Jesse Espinoza, Sacramento
Like his father before him, 68-year-old Jesse Espinoza has worked hard all his life. Partly, that’s because he’s had to. Married three times and divorced twice, Espinoza had six kids and three wives to support.
And over that lifetime, he’s mastered a dazzling variety of skills. Need a concrete driveway poured? You called Jesse. Need your house rewired or your kitchen remodeled or your bathroom re-plumbed? Jesse was your man. The same went for upholstery (cars or couches), custom-designed furniture or even welding.
But by the time Jesse was in his mid-50s, it finally sunk in that there might come a day when he couldn’t keep up his physically punishing pace. So in 1999, he jumped at the chance to apply for a position with the state of California. After camping out overnight at a CalWORKS skills center, he got a job as a field maintenance worker for the Sacramento Employment and Training Agency (SETA), which administers the local Head Start program.
And for the next decade, he did his part to keep SETA’s 43 school buildings in good working order. But by 2009 the years and an accident had taken their toll on his legs, so he opted for retirement at 64. “[Working became] kind of hard,” he recalls, “because I had to carry backpacks, and I did a lot of walking and stuff. And [my legs] kind of started to bother me, you know?”
The other reason he took retirement, Espinoza admits, was to spend quality time with his grandkids, get in a little fishing on the Sacramento River and pursue his dream of designing and building fine furniture. In fact, his idea of rest and relaxation continues to be slipping out to his garage workshop and building whatever his current backyard construction project happens to be.
“I’ve always been a designer since I was a little kid,” he says. “I have my own style. That’s what people are looking for.”
But four years after leaving SETA, retirement hasn’t turned out quite as he expected. Despite a monthly pension check of $850 and an additional $1,100 from Social Security, Espinoza says that it’s a struggle just to make certain his health insurance premium gets paid.
“What’s so strange is that I retired and I had these goals and it didn’t happen,” he says. “And when you have all these bills and stuff coming at you, it just kinda takes all that away from you. So basically what I’m doing is working and trying to catch up with those bills.”
Which is why Espinoza recently returned to SETA as an independent contractor, filling in for vacationing or sick workers. That’s when he isn’t taking on some remodeling work to make ends meet.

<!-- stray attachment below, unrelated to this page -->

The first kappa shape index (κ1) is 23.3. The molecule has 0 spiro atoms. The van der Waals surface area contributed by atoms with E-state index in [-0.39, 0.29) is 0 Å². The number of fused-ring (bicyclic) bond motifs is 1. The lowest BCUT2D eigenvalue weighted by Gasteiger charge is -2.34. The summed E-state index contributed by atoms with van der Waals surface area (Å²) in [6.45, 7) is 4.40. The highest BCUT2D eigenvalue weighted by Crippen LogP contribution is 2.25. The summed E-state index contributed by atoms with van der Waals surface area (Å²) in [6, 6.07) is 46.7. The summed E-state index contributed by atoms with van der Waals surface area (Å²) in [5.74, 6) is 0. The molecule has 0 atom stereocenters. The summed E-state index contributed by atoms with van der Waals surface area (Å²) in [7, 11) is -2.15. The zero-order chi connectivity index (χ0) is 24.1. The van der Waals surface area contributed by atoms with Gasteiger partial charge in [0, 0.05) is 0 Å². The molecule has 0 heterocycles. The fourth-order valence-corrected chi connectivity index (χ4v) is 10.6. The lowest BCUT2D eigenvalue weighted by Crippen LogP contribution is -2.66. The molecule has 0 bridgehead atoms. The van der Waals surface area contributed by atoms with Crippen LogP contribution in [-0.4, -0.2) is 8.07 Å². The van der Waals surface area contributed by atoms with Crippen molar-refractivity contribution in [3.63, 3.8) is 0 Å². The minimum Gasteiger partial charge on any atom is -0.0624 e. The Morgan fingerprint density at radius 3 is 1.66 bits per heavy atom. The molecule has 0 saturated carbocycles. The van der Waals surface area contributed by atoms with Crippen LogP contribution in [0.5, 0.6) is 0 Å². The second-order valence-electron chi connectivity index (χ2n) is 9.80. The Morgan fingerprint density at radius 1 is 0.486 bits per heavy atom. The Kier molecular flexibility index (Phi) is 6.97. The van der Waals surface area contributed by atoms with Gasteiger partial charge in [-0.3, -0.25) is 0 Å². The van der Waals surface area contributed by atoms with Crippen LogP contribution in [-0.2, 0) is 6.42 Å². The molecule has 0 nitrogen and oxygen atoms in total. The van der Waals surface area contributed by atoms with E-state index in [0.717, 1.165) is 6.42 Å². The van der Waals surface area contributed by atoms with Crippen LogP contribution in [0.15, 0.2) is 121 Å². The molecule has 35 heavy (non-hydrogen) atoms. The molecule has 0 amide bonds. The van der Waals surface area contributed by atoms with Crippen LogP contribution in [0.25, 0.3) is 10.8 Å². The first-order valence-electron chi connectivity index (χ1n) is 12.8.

And that quality time he imagined spending with his grandkids as a retiree? It turns out to be taking them along on a job.
“I had my grandson with me last Saturday,” Espinoza recalls. “Because I used to like to take him fishing or something. And I had him work with me for the whole day. I showed him how to rip out a whole floor, how to replace all the bad wood, and how to put tile on there. And he really enjoyed it. And I told him, I said, ‘You’re going to learn something big that you’re never going to forget.’”
Patricia Everetts, Concord
When Patricia Everetts moved to the Bay Area in 1985 and landed a job with the Contra Costa County Superior Court as an account clerk, she thought she had hit the jackpot as far as providing for her family and her retirement security went. Her husband had recently died, and at age 47 she found herself supporting a disabled son and a grandson.
“I felt that by going into government I would have more of an opportunity to have a better retirement,” she says. “Because I did have some medical problems. And so I thought that it was secure and that I could retire from the courts and make a decent retirement.”
So for 18 years Everetts went to work auditing the administration and bookkeeping departments of Contra Costa’s courthouses, eventually working her way up to the position of grant accountant. She bought a house in Concord and life was good.
But a heart condition eventually caught up with Everetts (she’s had four stents and is about to get her third pacemaker), so in 2003 she was forced to take retirement at age 62.
Everetts quickly discovered, however, that even with the $1,400 a month she gets from Social Security, her $1,680 monthly state pension check meant that she and her family were going to have to do without. Beginning with her house, which she was forced to let go. And paying bills on time. And eating out. Or sometimes even eating at all.
“I never thought, when I was working, that I’d see the day that I couldn’t afford to pay the basics,” she says with frustration. “I have friends who go to the food bank sometimes and get us food. Just the basic necessities. Sometimes I’ve had to ask for assistance in paying my utilities. And that’s the hardest part — having to go to somebody and say, ‘I really can’t pay this. Can I apply and get a lower rate for my utilities?’ Sometimes they do that, sometimes they don’t.”
Not that Everetts ever imagined retirement was going to allow her to live as large as when she was working. But she did think she’d be able to afford her retirement dream of taking trips back to the Midwest to visit family or to splurge on an occasional evening of theater or a movie and a dinner in San Francisco.
Instead, her retirement travels have been more local. “Once in a while,” she admits, “I’ll take a day trip some place on the bus through the senior center — that’s like $36. I don’t go to movies. We very seldom ever go out to eat. I do play canasta, because it only costs me a dollar-and-a-half . . . You know, I don’t do a lot.”
She worries that California’s retired public workers are seen as having life too easy.
“The most anxiety is that they might cut Social Security,” Everetts says. “I know some of the stuff that they say is for the new people coming up, but there’s so much propaganda about it that you’re not sure.”
(Bill Raden is a freelance Los Angeles writer. Gary Cohn is a Pulitzer Prize-winning journalist who has worked for the Los Angeles Times, Baltimore Sun and Philadelphia Inquirer.)